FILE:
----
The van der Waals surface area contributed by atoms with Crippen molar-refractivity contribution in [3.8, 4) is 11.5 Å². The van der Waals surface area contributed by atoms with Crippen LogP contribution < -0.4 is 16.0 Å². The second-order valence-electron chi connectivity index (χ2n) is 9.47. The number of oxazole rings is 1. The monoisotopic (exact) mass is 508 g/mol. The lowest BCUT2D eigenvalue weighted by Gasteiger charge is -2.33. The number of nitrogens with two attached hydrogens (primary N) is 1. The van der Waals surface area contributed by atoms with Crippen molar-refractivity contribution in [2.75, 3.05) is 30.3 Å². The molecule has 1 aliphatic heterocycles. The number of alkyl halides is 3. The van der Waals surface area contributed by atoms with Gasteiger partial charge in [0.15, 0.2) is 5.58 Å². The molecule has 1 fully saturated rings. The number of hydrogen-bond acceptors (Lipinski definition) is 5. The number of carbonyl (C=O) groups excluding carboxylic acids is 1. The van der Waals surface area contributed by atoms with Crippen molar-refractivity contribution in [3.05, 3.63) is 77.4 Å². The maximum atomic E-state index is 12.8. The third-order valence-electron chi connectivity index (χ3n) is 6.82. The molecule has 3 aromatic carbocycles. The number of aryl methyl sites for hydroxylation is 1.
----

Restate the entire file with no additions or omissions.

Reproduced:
The van der Waals surface area contributed by atoms with Crippen molar-refractivity contribution in [3.8, 4) is 11.5 Å². The van der Waals surface area contributed by atoms with Crippen LogP contribution < -0.4 is 16.0 Å². The second-order valence-electron chi connectivity index (χ2n) is 9.47. The number of oxazole rings is 1. The monoisotopic (exact) mass is 508 g/mol. The lowest BCUT2D eigenvalue weighted by Gasteiger charge is -2.33. The number of nitrogens with two attached hydrogens (primary N) is 1. The van der Waals surface area contributed by atoms with Crippen molar-refractivity contribution in [2.75, 3.05) is 30.3 Å². The molecule has 1 aliphatic heterocycles. The number of alkyl halides is 3. The van der Waals surface area contributed by atoms with Gasteiger partial charge in [0.15, 0.2) is 5.58 Å². The molecule has 1 fully saturated rings. The number of hydrogen-bond acceptors (Lipinski definition) is 5. The number of carbonyl (C=O) groups excluding carboxylic acids is 1. The van der Waals surface area contributed by atoms with Crippen molar-refractivity contribution in [3.05, 3.63) is 77.4 Å². The maximum atomic E-state index is 12.8. The third-order valence-electron chi connectivity index (χ3n) is 6.82. The molecule has 3 aromatic carbocycles. The number of aryl methyl sites for hydroxylation is 1.